Based on a Danish study of 70,000 using databases. Of course, this wasn’t a double-blinded, randomized trial—who would agree to drink this amount or less or more each week consistently for many years! So,bar this is not the final word but very interesting. Alcohol has been shown, just as moderate coffee drinking to have bad and good effects.
CURING APPENDICITIS WITHOUT SURGERY
There was a meta-analysis (a study combining other studies to have large numbers and more firm conclusions) that showed that for those whose appendix had not burst, that antibiotics were not a bad idea. There is no firm conclusion as to which patients should be treated with antibiotics and observation vs. surgery. Keep in mind that when an instrument touches your intestine, it can become sticky and stick to other parts which can cause suffering and more surgery in the future.
STOPPING ANTIBIOTICS WHEN BETTER OR CONTINUE TILL BOTTLE EMPTY?
There is no evidence that many infections need a certain amount of days on antibiotics; this has not been studied. We did study Strep throat and the evidence for 10 days of therapy is not bad. For skin infections, I tell the patient to take the antibiotics for a day after the infection reaches a certain stage and then stop, even though there are pills left in the bottle. If you take an antibiotic longer than needed or when not needed (for a viral cold or flu) then you are setting yourself and others up for resistance problems in the future.
CIGARETTES ARE COSTLY, AND SOON TO BE WEAKER
Many of my patients have quit smoking or want to quit, due to the new high price. News articles show a marked drop in sales. Now the FDA is pursuing lowering the nicotine levels in cigarettes to non-addictive levels. This will mean that more people won’t smoke because they have to or they will experience withdrawal (headaches, irritability, anxiety).
Remember: we don’t know which causes the complications of smoking: nicotine or the tar or both. We don’t have 20 years of people smoking the nicotine without the tar; I’m talking about vaping.
3 RECENT REPORTS OF HIV REMISSION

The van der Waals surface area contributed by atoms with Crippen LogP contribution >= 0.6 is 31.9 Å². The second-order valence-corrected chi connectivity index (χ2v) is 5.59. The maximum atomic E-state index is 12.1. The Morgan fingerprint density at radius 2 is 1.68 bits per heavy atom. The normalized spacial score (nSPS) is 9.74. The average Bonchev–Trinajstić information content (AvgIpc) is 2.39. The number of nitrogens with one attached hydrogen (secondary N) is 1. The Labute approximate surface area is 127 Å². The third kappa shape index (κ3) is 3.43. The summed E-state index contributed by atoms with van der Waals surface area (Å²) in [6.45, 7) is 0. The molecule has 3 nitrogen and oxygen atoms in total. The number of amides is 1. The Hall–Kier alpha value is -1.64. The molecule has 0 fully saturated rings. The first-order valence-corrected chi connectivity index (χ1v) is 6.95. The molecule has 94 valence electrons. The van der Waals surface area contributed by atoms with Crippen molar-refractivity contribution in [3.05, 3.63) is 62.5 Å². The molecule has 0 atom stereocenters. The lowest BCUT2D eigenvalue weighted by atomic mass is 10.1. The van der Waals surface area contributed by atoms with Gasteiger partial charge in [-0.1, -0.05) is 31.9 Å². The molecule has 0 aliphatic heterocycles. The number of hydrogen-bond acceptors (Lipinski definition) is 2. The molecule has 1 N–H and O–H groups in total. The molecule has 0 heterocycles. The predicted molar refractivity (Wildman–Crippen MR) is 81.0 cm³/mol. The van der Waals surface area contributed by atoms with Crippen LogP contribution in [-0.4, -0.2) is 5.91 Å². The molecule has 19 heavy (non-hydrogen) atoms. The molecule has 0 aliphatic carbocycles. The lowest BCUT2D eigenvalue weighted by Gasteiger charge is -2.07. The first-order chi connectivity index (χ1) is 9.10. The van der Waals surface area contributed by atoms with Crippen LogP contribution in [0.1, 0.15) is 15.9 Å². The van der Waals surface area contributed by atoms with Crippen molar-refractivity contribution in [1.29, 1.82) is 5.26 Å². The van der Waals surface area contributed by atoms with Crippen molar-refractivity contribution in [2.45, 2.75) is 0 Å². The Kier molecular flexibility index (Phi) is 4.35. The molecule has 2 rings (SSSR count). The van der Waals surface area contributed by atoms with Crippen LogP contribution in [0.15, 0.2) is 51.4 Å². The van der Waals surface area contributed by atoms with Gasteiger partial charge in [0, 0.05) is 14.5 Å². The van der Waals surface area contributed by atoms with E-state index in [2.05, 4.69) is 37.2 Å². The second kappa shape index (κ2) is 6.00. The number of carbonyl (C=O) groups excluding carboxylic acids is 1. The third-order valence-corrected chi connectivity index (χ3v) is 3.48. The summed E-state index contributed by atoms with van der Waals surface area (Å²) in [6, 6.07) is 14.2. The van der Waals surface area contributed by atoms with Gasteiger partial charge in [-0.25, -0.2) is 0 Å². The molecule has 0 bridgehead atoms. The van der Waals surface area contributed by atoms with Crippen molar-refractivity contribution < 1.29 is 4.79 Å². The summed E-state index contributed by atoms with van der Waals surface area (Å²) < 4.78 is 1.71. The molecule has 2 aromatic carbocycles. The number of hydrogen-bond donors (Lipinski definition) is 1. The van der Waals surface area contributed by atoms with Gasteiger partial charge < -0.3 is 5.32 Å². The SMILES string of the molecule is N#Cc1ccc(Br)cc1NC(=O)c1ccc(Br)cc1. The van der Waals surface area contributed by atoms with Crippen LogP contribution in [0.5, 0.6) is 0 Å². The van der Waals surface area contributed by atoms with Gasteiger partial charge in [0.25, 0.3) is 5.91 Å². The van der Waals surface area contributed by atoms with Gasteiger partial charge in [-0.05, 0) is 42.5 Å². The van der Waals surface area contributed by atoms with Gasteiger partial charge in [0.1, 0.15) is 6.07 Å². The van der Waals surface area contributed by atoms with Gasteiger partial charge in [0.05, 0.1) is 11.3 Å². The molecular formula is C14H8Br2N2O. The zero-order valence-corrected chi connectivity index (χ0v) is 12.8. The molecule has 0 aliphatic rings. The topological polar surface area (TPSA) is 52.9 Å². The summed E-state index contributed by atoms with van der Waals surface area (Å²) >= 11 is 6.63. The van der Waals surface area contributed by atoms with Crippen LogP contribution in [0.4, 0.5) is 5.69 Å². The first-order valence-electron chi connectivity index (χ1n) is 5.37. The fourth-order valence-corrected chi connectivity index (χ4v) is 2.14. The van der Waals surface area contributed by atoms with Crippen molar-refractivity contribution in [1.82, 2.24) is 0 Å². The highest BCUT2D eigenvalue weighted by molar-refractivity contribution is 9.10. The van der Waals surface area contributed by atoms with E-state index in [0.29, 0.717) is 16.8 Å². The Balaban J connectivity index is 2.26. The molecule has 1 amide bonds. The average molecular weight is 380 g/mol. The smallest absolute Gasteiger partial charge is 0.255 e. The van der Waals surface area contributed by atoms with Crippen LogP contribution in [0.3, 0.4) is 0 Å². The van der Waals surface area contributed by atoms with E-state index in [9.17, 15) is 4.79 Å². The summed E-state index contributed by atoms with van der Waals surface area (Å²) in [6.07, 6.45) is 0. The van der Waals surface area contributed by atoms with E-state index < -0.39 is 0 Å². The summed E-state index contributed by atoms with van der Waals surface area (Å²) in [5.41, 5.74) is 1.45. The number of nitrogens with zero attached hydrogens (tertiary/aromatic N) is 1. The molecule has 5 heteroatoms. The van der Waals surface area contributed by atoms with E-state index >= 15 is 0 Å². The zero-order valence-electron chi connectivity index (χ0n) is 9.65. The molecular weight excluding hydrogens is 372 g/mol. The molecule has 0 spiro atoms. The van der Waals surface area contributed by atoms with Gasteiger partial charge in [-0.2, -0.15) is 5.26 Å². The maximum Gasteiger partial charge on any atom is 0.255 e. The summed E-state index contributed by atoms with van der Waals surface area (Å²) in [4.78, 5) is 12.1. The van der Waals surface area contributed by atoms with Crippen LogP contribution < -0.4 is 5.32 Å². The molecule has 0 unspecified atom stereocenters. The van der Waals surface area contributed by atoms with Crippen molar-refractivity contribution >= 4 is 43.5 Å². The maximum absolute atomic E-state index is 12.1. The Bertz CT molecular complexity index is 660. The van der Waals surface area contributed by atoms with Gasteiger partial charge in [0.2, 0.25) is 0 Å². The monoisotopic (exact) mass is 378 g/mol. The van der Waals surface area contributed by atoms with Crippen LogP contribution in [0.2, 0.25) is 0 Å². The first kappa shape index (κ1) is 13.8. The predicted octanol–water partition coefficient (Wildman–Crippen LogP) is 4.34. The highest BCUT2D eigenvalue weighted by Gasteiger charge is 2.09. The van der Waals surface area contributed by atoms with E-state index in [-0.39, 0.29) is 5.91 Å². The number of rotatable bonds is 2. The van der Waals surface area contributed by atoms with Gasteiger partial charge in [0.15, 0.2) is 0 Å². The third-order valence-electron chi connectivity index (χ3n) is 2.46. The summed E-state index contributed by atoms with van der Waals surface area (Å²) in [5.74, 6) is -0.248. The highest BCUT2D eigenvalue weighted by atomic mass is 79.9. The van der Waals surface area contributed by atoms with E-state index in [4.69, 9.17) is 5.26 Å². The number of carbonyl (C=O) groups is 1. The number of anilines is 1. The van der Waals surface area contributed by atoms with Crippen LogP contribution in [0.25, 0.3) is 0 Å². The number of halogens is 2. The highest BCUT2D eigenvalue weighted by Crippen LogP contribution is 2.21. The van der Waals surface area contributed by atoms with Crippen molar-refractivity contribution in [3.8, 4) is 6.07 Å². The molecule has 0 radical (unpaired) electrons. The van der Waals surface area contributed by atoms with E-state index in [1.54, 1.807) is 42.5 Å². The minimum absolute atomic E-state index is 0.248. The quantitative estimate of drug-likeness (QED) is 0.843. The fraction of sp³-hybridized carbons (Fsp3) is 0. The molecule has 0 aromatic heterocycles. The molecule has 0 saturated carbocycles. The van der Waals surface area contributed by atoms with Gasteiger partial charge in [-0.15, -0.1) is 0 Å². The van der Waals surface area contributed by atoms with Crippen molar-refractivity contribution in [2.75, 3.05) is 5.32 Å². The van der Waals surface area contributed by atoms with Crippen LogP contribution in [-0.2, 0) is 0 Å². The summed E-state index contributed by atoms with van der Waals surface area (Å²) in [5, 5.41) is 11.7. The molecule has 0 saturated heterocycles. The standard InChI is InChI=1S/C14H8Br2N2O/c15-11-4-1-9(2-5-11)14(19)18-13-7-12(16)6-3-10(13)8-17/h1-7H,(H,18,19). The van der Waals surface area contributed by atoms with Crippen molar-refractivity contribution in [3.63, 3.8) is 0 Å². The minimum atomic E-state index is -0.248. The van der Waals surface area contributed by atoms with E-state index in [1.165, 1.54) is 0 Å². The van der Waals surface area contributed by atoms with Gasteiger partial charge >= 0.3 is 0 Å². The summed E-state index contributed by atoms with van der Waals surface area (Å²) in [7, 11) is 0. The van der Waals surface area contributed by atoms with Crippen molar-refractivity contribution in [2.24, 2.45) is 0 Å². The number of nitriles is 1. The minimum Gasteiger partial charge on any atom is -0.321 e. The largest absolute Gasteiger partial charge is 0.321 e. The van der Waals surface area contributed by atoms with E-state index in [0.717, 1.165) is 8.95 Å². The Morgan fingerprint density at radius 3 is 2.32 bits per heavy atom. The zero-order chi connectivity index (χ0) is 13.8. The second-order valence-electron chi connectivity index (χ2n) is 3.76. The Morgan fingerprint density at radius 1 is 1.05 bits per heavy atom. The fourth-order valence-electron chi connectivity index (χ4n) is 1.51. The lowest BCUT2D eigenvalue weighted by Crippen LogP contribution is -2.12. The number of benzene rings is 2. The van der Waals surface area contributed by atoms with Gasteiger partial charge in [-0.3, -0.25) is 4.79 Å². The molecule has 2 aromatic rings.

A child in South Africa, treated from birth for a year, had remission for 8 years, and then had to restart as did a San Francisco man treated days after he suspected he caught HIV (and did) was in remission 7.4 months after treatment was stopped. A Thai man has been in remission for 10 years. These cases are being studied to understand what happened.
LONG ACTING MED PREVENTS HIV IN MEN AND WOMEN = PrEP
Cabotegravir was given as a large injection in both buttocks every 3 months, but the first month they also took it by mouth to get the levels up quickly. Of course, they were vulnerable to other STIs.
ONCE-A-DAY ISENTRESS APPROVED
A breakthrough, years ago, was the approval of Isentress® (raltegravir®) as the first integrase inhibitor with less drug interactions and great power in treating HIV. Other drugs have been approved in this class, such as Tivicay®. In fact I hve been substituting Tivicay® for my Isentress® patients who prefer once daily dosing; a few were not tolerant to the change. Now we can change those who are happy with the 400mg Isentress® twice a day with 2, 600mg pills of Isentress HD® (high def?) once a day and the tolerance is almost guaranteed.
GENERIC TRUVADA® APPROVED
This will bring down the cost of antivirals. Since Truvada’s® replacement, Descovy®, was released, then maybe we should use it for those with pre-existing kidney disease and those whose kidney function worsens. In addition, Descovy® may be helpful for those with osteoporosis (weak bones). The Descovy® is in the new Complera® (Odefsy®) and the new Stribild® (Genvoya®). Some wonder if Gilead postponed the release of Descovy® to have patients on their medications rather than generics more years. Will some health plans make restrictions on the Descovy® and make a Complera® patient take the generic Truvada® with the other pill? Will PrEP efforts only use the generic Truvada? There may be much money to be saved for other health care needs, like paying sky-high prices for orphan drugs that investors bought in order to make a lot of money by raising prices.
I had a patient recently discharged and the pharmacy and health plan found a way around this price that got jacked up as mentioned above. The price of the work-around was much, much lower. How many of you would say yes to the idea of buying a pill that no one else makes so that you can jack the price up beyond reason and make the health plans pay so that you would be super rich? This barrier has caused some to go without medicines and there is no data yet on how many have suffered and how much. Any barrier to good treatment causes some to not get the treatment.
Daniel Pearce, D.O., FACOI, AAHIVS
Clinical Associate Professor of Medicine, Loma Linda University School of Medicine
Adjunct Professor of Internal Medicine and HIV, Touro University California College of Osteopathic Medicine and Midwestern University Arizona College of Osteopathic Medicine HIV Specialist, Assistant TB Physician, Riverside University Healthcare System, Public Health (Department) Member, Coachella Valley Clinical Research Initiative